This city has always has been a cradle of tolerance and in countless acts of selflessness and support, Londoners came together as if to renew our city's resilient humanity. 

Think of the way victims of the attacks looked after one another, helping each other to safety.

Of the person who stayed with a victim at Edgware Road, so that the dying man would know that his family would at least have the comfort of knowing  that the person they loved had not died alone.

Think of the heroic efforts of rescue teams and doctors and nurses and the individual acts of kindness of businesses, public servants and strangers on the street. 

Londoners signed books of condolences, attended services, stood in silence.

Though the tragedy happened here, the response and the grieving was not confined to Londoners. We were joined by the rest of Britain and much of the world.

Just as today we feel bound to those suffering in Tunisia.

All over Europe, in the United States and around the world, the bombings were marked and commemorated. The world joined us as one in sympathy as they will do again next week.

We are bound here in remembrance of those who died but we also can remember the juxtaposition of the exhilarating and, for most, unexpected winning of the 2012 Olympics in Singapore and the 22 young people from East London who were such wonderful ambassadors representing the open diversity of this city.

Indeed that very diversity symbolised the defiant resilience that followed.

I can never think of one event without the other. They are forever intertwined in my memory.

Then, seven years later, came a beautiful moment when that spirit was recreated but this time to joyful effect.

I thought about 7th July again and again during those golden weeks of the Olympic and Paralympic Games when the sun seemed to shine on everything we wanted this country to be.

I thought about 7th July especially during the 2 minutes silence at Danny Boyle’s brilliant opening ceremony.  I saw the forward-looking, expansive, optimistic vision of Britain that the opening ceremony represented and I thought again that this was something the bombers and their supporters would have hated - all those nations, with their different views, their different cultures, their different traditions, coming together in a spirit of peace and play.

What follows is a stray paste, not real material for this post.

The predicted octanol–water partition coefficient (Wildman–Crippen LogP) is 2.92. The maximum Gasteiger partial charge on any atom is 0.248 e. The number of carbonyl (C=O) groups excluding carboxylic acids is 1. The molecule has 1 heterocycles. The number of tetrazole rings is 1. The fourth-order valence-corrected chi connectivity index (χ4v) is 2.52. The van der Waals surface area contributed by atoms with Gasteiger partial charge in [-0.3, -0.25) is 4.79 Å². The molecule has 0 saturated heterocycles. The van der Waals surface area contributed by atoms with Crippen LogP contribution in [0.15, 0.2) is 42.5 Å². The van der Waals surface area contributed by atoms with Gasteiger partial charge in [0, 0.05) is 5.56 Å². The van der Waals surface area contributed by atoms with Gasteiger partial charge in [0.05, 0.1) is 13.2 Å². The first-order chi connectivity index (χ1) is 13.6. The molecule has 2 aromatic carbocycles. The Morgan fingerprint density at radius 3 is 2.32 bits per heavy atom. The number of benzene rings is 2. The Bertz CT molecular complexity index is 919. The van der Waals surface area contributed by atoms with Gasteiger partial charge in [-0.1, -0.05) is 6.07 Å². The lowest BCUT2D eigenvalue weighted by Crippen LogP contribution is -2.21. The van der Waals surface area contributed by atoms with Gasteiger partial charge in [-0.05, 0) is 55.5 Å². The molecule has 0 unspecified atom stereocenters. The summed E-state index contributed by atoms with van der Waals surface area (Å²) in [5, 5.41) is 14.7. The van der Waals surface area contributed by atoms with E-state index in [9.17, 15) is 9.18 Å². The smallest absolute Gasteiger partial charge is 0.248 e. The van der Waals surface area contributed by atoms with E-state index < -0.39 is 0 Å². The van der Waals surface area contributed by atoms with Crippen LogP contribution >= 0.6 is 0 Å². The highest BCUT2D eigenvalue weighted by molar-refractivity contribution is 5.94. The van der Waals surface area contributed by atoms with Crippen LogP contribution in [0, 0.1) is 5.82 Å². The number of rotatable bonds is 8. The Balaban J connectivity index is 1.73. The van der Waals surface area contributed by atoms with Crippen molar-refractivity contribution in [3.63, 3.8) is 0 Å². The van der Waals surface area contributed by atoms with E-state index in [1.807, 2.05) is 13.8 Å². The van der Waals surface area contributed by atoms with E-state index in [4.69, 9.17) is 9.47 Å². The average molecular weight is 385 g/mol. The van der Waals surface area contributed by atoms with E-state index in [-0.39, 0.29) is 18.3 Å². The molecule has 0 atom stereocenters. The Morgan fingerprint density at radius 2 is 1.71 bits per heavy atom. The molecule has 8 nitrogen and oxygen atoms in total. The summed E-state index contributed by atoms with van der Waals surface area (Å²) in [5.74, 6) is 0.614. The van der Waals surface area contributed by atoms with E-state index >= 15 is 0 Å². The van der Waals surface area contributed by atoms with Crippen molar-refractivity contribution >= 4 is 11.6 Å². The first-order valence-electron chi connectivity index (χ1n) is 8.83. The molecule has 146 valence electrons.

So it was a deeply civilised thing that we did in those marvellous two weeks in the summer of 2012. It was a triumphant embodiment of the spirit that won us the Olympics and embodied too the values that saw us through the bombings.   

This city, this country, this people are a model of resilience.

This is a characteristic that we can trace back a long way in our history.

In 2005 we were commemorating the 60 years that had passed since the end of World War II.  This year we marked the 70 year anniversary. 

The last German bombs fell on London in March 1945.  The Blitz Spirit has so often been invoked that it has become a cliché.  Look behind the cliché, though, and you find that the story is an extraordinary one, with tragic echoes down the years.

Bombs were always central to Hitler’s plans to defeat Britain, and London was his principal target. Hitler thought that if he could break London’s spirit, the rest of the country would quickly collapse.

Many at home feared that Hitler might be right. Bertrand Russell, writing in 1936, predicted that air warfare would reduce London to ‘one vast raving bedlam, the hospitals will be stormed, the traffic will cease, the homeless will shriek for peace, the city will be pandemonium’.

The British authorities assumed, according to Philip Ziegler, in his book, London at War, and I quote: ‘the first raids would generate mass panic and probably widespread and destructive rioting.”

How they underestimated the people of their own capital.

Instead of looting and rioting the people organised civil defence, staffed by volunteers who were not prepared to yield to a murderous assault. 

Shortly before she died last year at the age of 95 my mother reminisced with me about her work as a nurse at the Middlesex Hospital during the war.

The most striking thing was that it never occurred to her not to be there doing her bit throughout the blitz. She and thousands of other Londoners.

“Doing her bit”. It is people doing just that which makes for a resilient city. The humanity of a resilient city. The people of London understood quickly what was at stake. They understood that if you give way to an attack of that kind then, in due course, everything you hold dear about the freedoms you enjoy is in jeopardy. 

It is an intellectual as well as a physical assault. Hitler under-estimated London’s resilience. So did the authorities at the time. And so did the bombers ten years ago.

This is the character of our city. This is its enduring humanity on show.

London is a city made up of many villages. Its economy is diverse. It has many centres of power - political and economic. It has a rich civil society. It is the site for so many individual stories, so many different ways of life.